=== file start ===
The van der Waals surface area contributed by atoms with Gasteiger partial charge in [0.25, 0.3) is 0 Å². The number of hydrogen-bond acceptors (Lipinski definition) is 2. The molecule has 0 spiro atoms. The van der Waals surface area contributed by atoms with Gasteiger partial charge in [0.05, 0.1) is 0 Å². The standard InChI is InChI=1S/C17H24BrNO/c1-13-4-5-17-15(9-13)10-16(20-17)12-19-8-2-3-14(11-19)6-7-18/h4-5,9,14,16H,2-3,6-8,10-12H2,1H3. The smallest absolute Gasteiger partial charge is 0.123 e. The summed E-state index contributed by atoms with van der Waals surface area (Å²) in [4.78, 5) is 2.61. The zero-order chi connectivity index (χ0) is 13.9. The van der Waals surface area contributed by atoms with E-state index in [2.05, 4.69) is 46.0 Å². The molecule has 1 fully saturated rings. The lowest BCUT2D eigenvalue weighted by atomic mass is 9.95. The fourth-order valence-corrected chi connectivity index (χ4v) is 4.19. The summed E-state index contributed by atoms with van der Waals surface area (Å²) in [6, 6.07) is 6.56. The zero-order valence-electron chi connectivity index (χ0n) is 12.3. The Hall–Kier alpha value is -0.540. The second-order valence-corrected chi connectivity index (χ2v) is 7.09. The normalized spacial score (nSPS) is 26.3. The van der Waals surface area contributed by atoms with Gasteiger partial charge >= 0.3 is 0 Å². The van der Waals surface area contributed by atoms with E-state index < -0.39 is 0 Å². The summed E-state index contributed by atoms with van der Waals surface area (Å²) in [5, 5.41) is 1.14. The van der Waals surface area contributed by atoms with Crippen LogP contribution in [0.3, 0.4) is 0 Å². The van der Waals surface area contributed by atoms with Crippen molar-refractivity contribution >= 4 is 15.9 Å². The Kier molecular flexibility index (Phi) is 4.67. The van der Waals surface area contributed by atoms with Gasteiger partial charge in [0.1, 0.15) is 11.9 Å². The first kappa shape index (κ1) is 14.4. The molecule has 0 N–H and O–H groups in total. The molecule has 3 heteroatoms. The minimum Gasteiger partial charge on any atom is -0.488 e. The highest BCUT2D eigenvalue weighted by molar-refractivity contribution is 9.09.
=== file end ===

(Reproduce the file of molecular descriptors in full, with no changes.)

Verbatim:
The van der Waals surface area contributed by atoms with Gasteiger partial charge in [0.25, 0.3) is 0 Å². The number of hydrogen-bond acceptors (Lipinski definition) is 2. The molecule has 0 spiro atoms. The van der Waals surface area contributed by atoms with Gasteiger partial charge in [0.05, 0.1) is 0 Å². The standard InChI is InChI=1S/C17H24BrNO/c1-13-4-5-17-15(9-13)10-16(20-17)12-19-8-2-3-14(11-19)6-7-18/h4-5,9,14,16H,2-3,6-8,10-12H2,1H3. The smallest absolute Gasteiger partial charge is 0.123 e. The summed E-state index contributed by atoms with van der Waals surface area (Å²) in [4.78, 5) is 2.61. The zero-order chi connectivity index (χ0) is 13.9. The van der Waals surface area contributed by atoms with E-state index in [2.05, 4.69) is 46.0 Å². The molecule has 1 fully saturated rings. The lowest BCUT2D eigenvalue weighted by atomic mass is 9.95. The fourth-order valence-corrected chi connectivity index (χ4v) is 4.19. The summed E-state index contributed by atoms with van der Waals surface area (Å²) in [6, 6.07) is 6.56. The zero-order valence-electron chi connectivity index (χ0n) is 12.3. The Hall–Kier alpha value is -0.540. The second-order valence-corrected chi connectivity index (χ2v) is 7.09. The normalized spacial score (nSPS) is 26.3. The van der Waals surface area contributed by atoms with Gasteiger partial charge >= 0.3 is 0 Å². The van der Waals surface area contributed by atoms with E-state index < -0.39 is 0 Å². The summed E-state index contributed by atoms with van der Waals surface area (Å²) in [5, 5.41) is 1.14. The van der Waals surface area contributed by atoms with Crippen LogP contribution in [0.3, 0.4) is 0 Å². The van der Waals surface area contributed by atoms with Crippen molar-refractivity contribution >= 4 is 15.9 Å². The Kier molecular flexibility index (Phi) is 4.67. The van der Waals surface area contributed by atoms with Gasteiger partial charge in [0.1, 0.15) is 11.9 Å². The first kappa shape index (κ1) is 14.4. The molecule has 0 N–H and O–H groups in total. The molecule has 3 heteroatoms. The minimum Gasteiger partial charge on any atom is -0.488 e. The highest BCUT2D eigenvalue weighted by molar-refractivity contribution is 9.09.